Determinants of Voter Support for a Five‐Year Ban on the Cultivation of Genetically Modified Crops in Switzerland
Journal of Agricultural Economics, 2008, vol. 59, issue 3, 421-435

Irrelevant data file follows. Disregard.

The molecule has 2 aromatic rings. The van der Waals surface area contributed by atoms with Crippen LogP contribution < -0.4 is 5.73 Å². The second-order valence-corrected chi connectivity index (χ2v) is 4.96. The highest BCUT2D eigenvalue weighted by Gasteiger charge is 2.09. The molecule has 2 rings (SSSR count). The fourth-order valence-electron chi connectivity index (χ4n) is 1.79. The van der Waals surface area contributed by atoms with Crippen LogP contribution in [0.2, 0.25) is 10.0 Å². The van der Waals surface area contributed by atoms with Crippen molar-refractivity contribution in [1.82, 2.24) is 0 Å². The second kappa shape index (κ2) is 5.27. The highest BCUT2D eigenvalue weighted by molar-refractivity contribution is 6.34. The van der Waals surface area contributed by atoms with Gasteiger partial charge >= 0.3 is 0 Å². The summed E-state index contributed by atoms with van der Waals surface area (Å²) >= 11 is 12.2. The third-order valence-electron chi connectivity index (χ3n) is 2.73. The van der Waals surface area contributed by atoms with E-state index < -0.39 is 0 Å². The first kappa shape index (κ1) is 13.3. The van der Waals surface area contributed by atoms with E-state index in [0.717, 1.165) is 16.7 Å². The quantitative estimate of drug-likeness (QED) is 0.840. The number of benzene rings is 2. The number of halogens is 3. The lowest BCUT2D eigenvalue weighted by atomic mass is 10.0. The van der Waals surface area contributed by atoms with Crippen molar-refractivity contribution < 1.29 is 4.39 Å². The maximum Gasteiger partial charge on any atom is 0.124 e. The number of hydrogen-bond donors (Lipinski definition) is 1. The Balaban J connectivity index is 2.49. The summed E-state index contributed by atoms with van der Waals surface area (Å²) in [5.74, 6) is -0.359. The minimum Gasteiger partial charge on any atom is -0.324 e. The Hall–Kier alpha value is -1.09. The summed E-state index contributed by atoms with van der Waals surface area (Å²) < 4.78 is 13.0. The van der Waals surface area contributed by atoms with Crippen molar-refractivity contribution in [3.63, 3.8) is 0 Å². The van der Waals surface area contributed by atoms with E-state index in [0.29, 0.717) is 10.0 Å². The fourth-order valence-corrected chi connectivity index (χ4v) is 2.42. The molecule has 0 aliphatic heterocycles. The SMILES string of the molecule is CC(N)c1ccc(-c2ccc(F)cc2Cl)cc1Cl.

While much effort has been devoted to estimating market premiums for non‐genetically modified (GM) food, the results of such research are largely silent about the preferences for the public good aspects, or externalities, of GM food production. For public goods, the closest substitute of private consumption decisions is voting on referenda. In November 2005, 55.7% of 2 million Swiss voters approved a five‐year moratorium (ban) on the commercial cultivation of GM plants in Switzerland. The present study examines how individual voting decisions were determined by: (i) socioeconomic characteristics; (ii) political preference/ideology; and (iii) agreement with a series of arguments in favour and against the use of GM plants in Swiss agriculture. The analysis is based on the data of the regular voter survey undertaken after the national‐level voting in Switzerland. The results suggest that current concerns about the use of genetically engineered plants in agriculture may not automatically decrease with higher levels of education/knowledge and generational change. Furthermore, analysis of voter motives suggests that public support for a ban on GM crops may be even larger in other countries, where industrial interests in crop biotechnology are less pronounced.
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